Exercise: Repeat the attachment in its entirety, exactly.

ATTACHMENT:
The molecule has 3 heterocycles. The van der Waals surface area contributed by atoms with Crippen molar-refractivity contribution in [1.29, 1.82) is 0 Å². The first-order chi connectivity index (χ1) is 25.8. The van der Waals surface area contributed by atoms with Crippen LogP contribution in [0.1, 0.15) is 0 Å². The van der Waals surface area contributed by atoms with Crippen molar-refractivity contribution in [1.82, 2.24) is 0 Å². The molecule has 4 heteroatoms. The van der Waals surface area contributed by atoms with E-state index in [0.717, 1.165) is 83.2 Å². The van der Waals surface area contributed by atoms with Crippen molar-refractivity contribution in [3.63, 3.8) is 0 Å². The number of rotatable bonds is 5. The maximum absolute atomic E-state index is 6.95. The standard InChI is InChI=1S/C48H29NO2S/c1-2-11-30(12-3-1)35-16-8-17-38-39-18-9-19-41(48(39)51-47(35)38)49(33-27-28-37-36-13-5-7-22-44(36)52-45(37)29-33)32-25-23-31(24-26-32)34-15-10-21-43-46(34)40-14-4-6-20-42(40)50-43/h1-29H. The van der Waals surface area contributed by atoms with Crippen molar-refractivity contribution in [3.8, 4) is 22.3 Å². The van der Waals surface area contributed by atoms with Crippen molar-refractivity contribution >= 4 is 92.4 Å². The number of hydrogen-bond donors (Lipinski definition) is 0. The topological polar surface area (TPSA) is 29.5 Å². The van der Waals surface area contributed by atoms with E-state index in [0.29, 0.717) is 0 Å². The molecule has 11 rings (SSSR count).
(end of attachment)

The molecule has 3 heterocycles. The van der Waals surface area contributed by atoms with Crippen molar-refractivity contribution in [1.29, 1.82) is 0 Å². The first-order chi connectivity index (χ1) is 25.8. The van der Waals surface area contributed by atoms with Crippen LogP contribution in [0.1, 0.15) is 0 Å². The van der Waals surface area contributed by atoms with Crippen molar-refractivity contribution in [1.82, 2.24) is 0 Å². The molecule has 4 heteroatoms. The van der Waals surface area contributed by atoms with E-state index in [0.717, 1.165) is 83.2 Å². The van der Waals surface area contributed by atoms with Crippen molar-refractivity contribution in [3.63, 3.8) is 0 Å². The number of rotatable bonds is 5. The maximum absolute atomic E-state index is 6.95. The standard InChI is InChI=1S/C48H29NO2S/c1-2-11-30(12-3-1)35-16-8-17-38-39-18-9-19-41(48(39)51-47(35)38)49(33-27-28-37-36-13-5-7-22-44(36)52-45(37)29-33)32-25-23-31(24-26-32)34-15-10-21-43-46(34)40-14-4-6-20-42(40)50-43/h1-29H. The van der Waals surface area contributed by atoms with Crippen molar-refractivity contribution in [3.8, 4) is 22.3 Å². The van der Waals surface area contributed by atoms with Crippen molar-refractivity contribution >= 4 is 92.4 Å². The number of hydrogen-bond donors (Lipinski definition) is 0. The topological polar surface area (TPSA) is 29.5 Å². The van der Waals surface area contributed by atoms with E-state index in [0.29, 0.717) is 0 Å². The molecule has 11 rings (SSSR count).